Silken hose or a cage of doves,
     Sweets and ‘winkles and hot meat pie—
     What d’ye lack? Come buy! Come buy!”

And I answered them as a free soul may,
Fresh from the green South Downs that day,
     “I lack nothing that ye can sell,
     I’ve flung my pence in the Wishing Well,
     Bathed my face in the morning dew,
     Broken my fast on the white milk new,
     Breathed the scent of the wild sweet-briar,
     Listened long to a sky-lark choir.
     All that I’m lacking, I tell ye true,
     Are my green meadows and hills of blue.”

How they laughed and jeered me, those pedlar folk.
     “Look at the daft one! He’s a jest!
     Buttercup gold in his hands he holds!
     Fool! Get back to your South Down folds.”
Back from the low-land fair I haste,
Far from the clatter and clack and waste.
There I find in my sweet green dell
Three new lambs by the Wishing Well;
Sweet wild thyme and the glint of dew,
Treasure trove of the old and new.
But down at the fair the pedlars cry
     “What d’ye lack? Come buy! Come buy!” [page 42]


MY soul and I have been a-wandering
In upland pastures, where the grasses wave
Against the blue, and in the listening ear
The joyous gipsy winds breathe messages
From deep, enchanted woods of ancient pine.
We wandered all the day, and then at last
A red sun sank behind dim walls of grey.
The sheep had found the shelter of the gold,
And the vast stillness lulled and cradled us
As if it rocked a weary child to sleep.
I think I never could have waked at all
Out of that wondrous moment, but there thrilled
Down in the valley mists, a whip-poor-will,
Wistfully human yet so alien,
Linking familiar door-yards to the night.

And slowly I went home to candle light.
But, through these dingy hours of working days,
My soul—that did not wake and come with me
To food and canle light—still wanders there,
And tends a little flock of dreamy sheep
In upland pastures, where the grasses wave. [page 43] 


PASSIONATE March winds called in the wild, grey trees this morning.
The frozen brook
Has suddenly the deep ravine,
Swirling about the banks and bending bushes.
Winter is vanquished.
Yet in the harsh, raw air,
In the wet, clinging slime of mud and clay,
And lowering sky and bare, wind-tortured branches,
There lies no beauty or peace.
Peace that has brooded in austere purity
On the white snow-fields sleeping in amber sunshine;
Beauty in magical jade and diamond ice,
Or feathery, silvery powder of new-fallen snow.

But with the rushing of streams and winds there came
Stirring of unborn hopes…
Passion, unrest, yearning, deep discontent,
Something that might become, all suddenly,
In an instant passing.
I have felt all day
This sense of questing youth throughout the world.

Before the day had passed,
Waiting in a crowded throroughfare,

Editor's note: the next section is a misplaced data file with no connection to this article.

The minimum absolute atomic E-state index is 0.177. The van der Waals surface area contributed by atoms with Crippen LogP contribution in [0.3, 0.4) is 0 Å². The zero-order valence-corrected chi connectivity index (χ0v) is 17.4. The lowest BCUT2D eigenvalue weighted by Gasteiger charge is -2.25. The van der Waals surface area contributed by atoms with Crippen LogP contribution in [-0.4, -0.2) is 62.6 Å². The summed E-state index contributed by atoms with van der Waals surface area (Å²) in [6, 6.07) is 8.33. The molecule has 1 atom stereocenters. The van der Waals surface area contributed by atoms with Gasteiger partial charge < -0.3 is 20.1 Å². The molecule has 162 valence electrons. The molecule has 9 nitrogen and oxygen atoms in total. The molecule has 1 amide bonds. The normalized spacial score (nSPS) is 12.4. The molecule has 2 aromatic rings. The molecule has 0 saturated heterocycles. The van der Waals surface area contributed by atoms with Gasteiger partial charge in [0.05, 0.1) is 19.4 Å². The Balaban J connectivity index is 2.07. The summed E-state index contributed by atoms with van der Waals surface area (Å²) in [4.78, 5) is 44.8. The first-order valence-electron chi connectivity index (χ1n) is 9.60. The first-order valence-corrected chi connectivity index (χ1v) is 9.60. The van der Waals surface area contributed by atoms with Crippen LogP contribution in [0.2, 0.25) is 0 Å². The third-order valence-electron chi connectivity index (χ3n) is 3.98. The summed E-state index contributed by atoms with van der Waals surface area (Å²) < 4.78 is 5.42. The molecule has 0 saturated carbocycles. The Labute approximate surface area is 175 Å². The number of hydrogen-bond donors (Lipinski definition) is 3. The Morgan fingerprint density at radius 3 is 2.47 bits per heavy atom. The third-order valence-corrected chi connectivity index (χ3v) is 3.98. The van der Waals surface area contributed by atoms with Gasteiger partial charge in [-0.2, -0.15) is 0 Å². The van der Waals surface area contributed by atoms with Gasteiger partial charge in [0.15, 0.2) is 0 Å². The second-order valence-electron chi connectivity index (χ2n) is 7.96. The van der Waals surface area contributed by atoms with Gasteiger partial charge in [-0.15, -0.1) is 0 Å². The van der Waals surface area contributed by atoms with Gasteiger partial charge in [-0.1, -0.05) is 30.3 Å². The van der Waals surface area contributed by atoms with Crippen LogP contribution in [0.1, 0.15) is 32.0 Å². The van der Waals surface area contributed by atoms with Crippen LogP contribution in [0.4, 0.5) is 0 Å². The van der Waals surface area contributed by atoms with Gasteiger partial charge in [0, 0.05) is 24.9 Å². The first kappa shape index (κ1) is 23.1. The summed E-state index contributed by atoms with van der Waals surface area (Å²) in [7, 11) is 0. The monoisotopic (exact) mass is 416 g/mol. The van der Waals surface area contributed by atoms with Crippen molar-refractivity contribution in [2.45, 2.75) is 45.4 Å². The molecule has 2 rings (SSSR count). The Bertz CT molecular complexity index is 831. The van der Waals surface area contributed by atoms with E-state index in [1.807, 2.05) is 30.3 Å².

Two Chinamen appeared:
Immobile, passive, enigmatic beings,
Watching the ways of men with the Orient’s weird gaze,
Lids drooping low over dim, slanting eyes.
One heavily muffled, seemed to be in pain, [page 44] 
That only his dark, claw-like hands revealed
In a slow writhing, half-hidden in his sleeves.
No other movement in mask-like face or form.
There for an instant I saw old China brooding,
Weighed with the burdens and pains of long, unfathomed, years.
And from those low-caste forms inscrutable,
My thoughts turned to sages, philosophers,
With essence of three religions mingled in their brains.
Calm ivory hands holding vast mystic keys.

Weary I climbed the hill and now I sit beside my fire
While darkness gathers in,
Pondering a little while about the world,
The world that suddenly seemed old, dark, worn, this afternoon,
As men and women feel suddenly old sometimes
In an instant’s passing.
Joy yields to sorrow.
Passion turns to pain.
But listen—soul of me!
Out in the strange March evening
Passionate winds are calling,
Even louder than they did in the grey morning,
The swollen stream rushes on.
O Youth of Springtime—
What passion, hope, freedom, in your untutored song!
     The world is young, young, young tonight!
    What will tomorrow bring? [page 45]


I saw the Spring today
Not as a flower-wreathed maiden in green gown,
But an old man,
Who, in a cloud of soft blue smoke, bent down
Over a smouldering fire of long-dead leaves,
And dry, dead branches,
Patient, hopeful, calm,
Steadfast as pine-trees through the winter snows;
Yet with an eager fire in his deep eyes,
He burns the winter’s refuse.
He is Spring…
Old, gentle, wise,
Expectant as the rich, brown, waiting sod,
While incense of his Spring fire mounts
To God. [page 46]


WHAT is there new to sing of the Spring
My heart?
Pale silver-green branches out-flung on the shimmering blue—
We have read of them over and over again—
That is true!
But oh it is an unopened heart,
Or a dumb, hurt singer,
Who does not listen or start,
When a green bough brushes the window-ledge,
When the scent of the grass drifts up the lane,
And sweet—sweet like honey—the soft, warm rain,
When the robin sings in the lilac hedge.
Then we must—oh we must—sing too!